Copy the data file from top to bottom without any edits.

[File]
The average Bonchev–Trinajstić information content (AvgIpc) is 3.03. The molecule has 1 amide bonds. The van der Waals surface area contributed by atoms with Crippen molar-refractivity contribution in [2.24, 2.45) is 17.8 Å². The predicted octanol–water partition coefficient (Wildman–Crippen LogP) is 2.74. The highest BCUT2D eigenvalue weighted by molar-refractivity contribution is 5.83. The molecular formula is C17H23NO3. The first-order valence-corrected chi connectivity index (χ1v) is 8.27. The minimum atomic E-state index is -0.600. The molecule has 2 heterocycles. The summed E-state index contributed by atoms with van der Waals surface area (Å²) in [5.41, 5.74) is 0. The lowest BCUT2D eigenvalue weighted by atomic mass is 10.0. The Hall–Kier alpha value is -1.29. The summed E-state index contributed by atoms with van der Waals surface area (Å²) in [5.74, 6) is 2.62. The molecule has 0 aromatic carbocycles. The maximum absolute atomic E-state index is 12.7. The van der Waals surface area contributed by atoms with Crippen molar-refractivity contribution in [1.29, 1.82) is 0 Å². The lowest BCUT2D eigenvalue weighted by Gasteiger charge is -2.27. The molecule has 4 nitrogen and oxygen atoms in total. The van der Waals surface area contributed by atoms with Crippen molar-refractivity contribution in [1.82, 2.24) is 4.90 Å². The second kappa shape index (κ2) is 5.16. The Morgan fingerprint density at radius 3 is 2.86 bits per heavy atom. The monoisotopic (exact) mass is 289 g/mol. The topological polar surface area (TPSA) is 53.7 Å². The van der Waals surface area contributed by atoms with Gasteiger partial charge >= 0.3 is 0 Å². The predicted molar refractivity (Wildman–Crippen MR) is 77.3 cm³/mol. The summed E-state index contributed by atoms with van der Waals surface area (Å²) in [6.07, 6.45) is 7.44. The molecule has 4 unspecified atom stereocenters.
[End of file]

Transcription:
The average Bonchev–Trinajstić information content (AvgIpc) is 3.03. The molecule has 1 amide bonds. The van der Waals surface area contributed by atoms with Crippen molar-refractivity contribution in [2.24, 2.45) is 17.8 Å². The predicted octanol–water partition coefficient (Wildman–Crippen LogP) is 2.74. The highest BCUT2D eigenvalue weighted by molar-refractivity contribution is 5.83. The molecular formula is C17H23NO3. The first-order valence-corrected chi connectivity index (χ1v) is 8.27. The minimum atomic E-state index is -0.600. The molecule has 2 heterocycles. The summed E-state index contributed by atoms with van der Waals surface area (Å²) in [5.41, 5.74) is 0. The lowest BCUT2D eigenvalue weighted by atomic mass is 10.0. The Hall–Kier alpha value is -1.29. The summed E-state index contributed by atoms with van der Waals surface area (Å²) in [5.74, 6) is 2.62. The molecule has 0 aromatic carbocycles. The maximum absolute atomic E-state index is 12.7. The van der Waals surface area contributed by atoms with Crippen molar-refractivity contribution in [1.29, 1.82) is 0 Å². The lowest BCUT2D eigenvalue weighted by Gasteiger charge is -2.27. The molecule has 4 nitrogen and oxygen atoms in total. The van der Waals surface area contributed by atoms with Crippen molar-refractivity contribution in [1.82, 2.24) is 4.90 Å². The second kappa shape index (κ2) is 5.16. The Morgan fingerprint density at radius 3 is 2.86 bits per heavy atom. The monoisotopic (exact) mass is 289 g/mol. The topological polar surface area (TPSA) is 53.7 Å². The van der Waals surface area contributed by atoms with Gasteiger partial charge >= 0.3 is 0 Å². The predicted molar refractivity (Wildman–Crippen MR) is 77.3 cm³/mol. The summed E-state index contributed by atoms with van der Waals surface area (Å²) in [6.07, 6.45) is 7.44. The molecule has 4 unspecified atom stereocenters.